Dynamic Wake Meandering model (DWM)

Nowadays, the majority of wind turbines are erected in wind farms for practical and economic reasons of land ownership, maintenance and infrastructure. However, an important drawback of this configuration is the turbine-to-turbine wake effects. The wake refers to the downstream flow regime of a wind turbine which is affected by the presence of the turbine. The two most important characteristics of a wind turbine wake are lower wind speeds and higher turbulence intensity. As a consequence, a wind turbine inside a wind farm experiences significantly different operational conditions compared to a solitary turbine. For modern wind farms the wake effects typically result in 5-20% lower annual energy production. At the same time, the fatigue loads of a wake-affected turbine increase by 20-80% depending on the wind turbine component considered.

The ability to predict wake effects on component loads and power production is an important aspect in both wind turbine and wind farm design. Unfortunately, simulating the effects of the wakes is a complex problem. In particular, the combination of a large range of turbulence length scales affecting the wake dynamics and the requirement of high computational speed of the wind power industry is challenging. To maintain acceptable computational time the wake models used for industrial application have to be based on reduced order physics. Current wake models used by the wind industry have two main drawbacks: 1) they are based on parametric description of the wake and are not capable of physically modelling the wake evolution and 2) they are designed to handle one aspect of wake operation (i.e. the evolution of wind speed deficit or the increased turbulence).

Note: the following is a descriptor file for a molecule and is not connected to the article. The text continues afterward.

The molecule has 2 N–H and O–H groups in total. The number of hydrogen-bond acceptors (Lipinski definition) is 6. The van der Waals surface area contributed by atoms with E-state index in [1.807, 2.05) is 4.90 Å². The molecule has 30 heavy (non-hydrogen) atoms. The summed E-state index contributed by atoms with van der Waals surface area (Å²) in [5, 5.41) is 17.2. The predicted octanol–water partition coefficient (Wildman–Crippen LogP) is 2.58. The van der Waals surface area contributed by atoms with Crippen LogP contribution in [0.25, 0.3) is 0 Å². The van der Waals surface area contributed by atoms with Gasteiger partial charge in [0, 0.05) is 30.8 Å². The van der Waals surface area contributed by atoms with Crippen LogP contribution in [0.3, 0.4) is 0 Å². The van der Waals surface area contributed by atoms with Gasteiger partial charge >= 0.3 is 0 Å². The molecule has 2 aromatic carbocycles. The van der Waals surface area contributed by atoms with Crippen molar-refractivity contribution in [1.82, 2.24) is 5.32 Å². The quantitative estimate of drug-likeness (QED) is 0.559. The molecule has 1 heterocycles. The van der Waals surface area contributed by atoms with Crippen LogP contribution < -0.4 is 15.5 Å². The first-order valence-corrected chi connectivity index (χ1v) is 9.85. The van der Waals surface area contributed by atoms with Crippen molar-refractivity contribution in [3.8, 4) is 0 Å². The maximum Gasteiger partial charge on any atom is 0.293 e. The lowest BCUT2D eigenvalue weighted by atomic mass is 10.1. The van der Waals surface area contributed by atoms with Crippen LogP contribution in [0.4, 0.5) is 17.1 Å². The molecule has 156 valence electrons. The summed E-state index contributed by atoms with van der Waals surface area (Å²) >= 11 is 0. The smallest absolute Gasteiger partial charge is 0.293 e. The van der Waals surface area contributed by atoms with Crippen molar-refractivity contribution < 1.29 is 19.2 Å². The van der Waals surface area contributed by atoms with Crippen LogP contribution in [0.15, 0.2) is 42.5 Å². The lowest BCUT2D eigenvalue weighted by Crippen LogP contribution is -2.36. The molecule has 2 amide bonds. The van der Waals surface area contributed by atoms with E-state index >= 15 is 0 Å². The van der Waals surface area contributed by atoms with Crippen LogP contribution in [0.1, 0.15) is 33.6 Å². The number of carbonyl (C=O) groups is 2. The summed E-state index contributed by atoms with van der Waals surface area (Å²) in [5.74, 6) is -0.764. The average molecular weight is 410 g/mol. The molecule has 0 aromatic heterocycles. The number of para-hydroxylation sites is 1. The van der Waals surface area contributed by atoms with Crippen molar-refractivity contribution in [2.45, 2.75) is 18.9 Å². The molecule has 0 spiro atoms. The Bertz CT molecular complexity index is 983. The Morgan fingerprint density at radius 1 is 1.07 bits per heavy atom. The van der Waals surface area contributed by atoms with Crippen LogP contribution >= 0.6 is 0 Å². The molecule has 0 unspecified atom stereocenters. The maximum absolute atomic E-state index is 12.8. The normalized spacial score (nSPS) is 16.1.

The DWM model was developed with the ambition of achieving a high fidelity engineering wake model where the key features affecting power production and loads of a turbine in wake operation are modelled in a physically consistent manner. Based on field observations together with physical and numerical experiments; the wake deficit evolution, the increased turbulence level in the wake and the large scale meandering have been identified as the most important processes for wake evolution. A fundamental assumption of the DWM model is the split in scales which results in the decoupling of the wake deficit evolution from the wake meandering.